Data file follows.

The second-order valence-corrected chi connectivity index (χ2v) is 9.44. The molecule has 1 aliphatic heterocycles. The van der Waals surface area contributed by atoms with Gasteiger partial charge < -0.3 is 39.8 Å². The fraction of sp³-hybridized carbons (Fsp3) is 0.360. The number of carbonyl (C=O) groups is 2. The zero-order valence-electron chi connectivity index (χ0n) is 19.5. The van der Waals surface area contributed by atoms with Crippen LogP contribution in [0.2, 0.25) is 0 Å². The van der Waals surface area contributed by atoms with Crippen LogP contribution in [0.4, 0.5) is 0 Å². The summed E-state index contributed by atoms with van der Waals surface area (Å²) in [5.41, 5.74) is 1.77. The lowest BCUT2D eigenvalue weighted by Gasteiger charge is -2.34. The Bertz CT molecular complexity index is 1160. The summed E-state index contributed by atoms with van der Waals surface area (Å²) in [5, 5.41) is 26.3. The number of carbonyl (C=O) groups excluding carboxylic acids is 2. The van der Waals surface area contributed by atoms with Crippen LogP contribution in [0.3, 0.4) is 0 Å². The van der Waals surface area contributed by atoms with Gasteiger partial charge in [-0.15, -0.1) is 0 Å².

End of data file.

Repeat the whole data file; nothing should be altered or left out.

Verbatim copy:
The second-order valence-corrected chi connectivity index (χ2v) is 9.44. The molecule has 1 aliphatic heterocycles. The van der Waals surface area contributed by atoms with Gasteiger partial charge < -0.3 is 39.8 Å². The fraction of sp³-hybridized carbons (Fsp3) is 0.360. The number of carbonyl (C=O) groups is 2. The zero-order valence-electron chi connectivity index (χ0n) is 19.5. The van der Waals surface area contributed by atoms with Crippen LogP contribution in [0.2, 0.25) is 0 Å². The van der Waals surface area contributed by atoms with Crippen LogP contribution in [0.4, 0.5) is 0 Å². The summed E-state index contributed by atoms with van der Waals surface area (Å²) in [5.41, 5.74) is 1.77. The lowest BCUT2D eigenvalue weighted by Gasteiger charge is -2.34. The Bertz CT molecular complexity index is 1160. The summed E-state index contributed by atoms with van der Waals surface area (Å²) in [5, 5.41) is 26.3. The number of carbonyl (C=O) groups excluding carboxylic acids is 2. The van der Waals surface area contributed by atoms with Crippen LogP contribution in [0.3, 0.4) is 0 Å². The van der Waals surface area contributed by atoms with Gasteiger partial charge in [-0.15, -0.1) is 0 Å².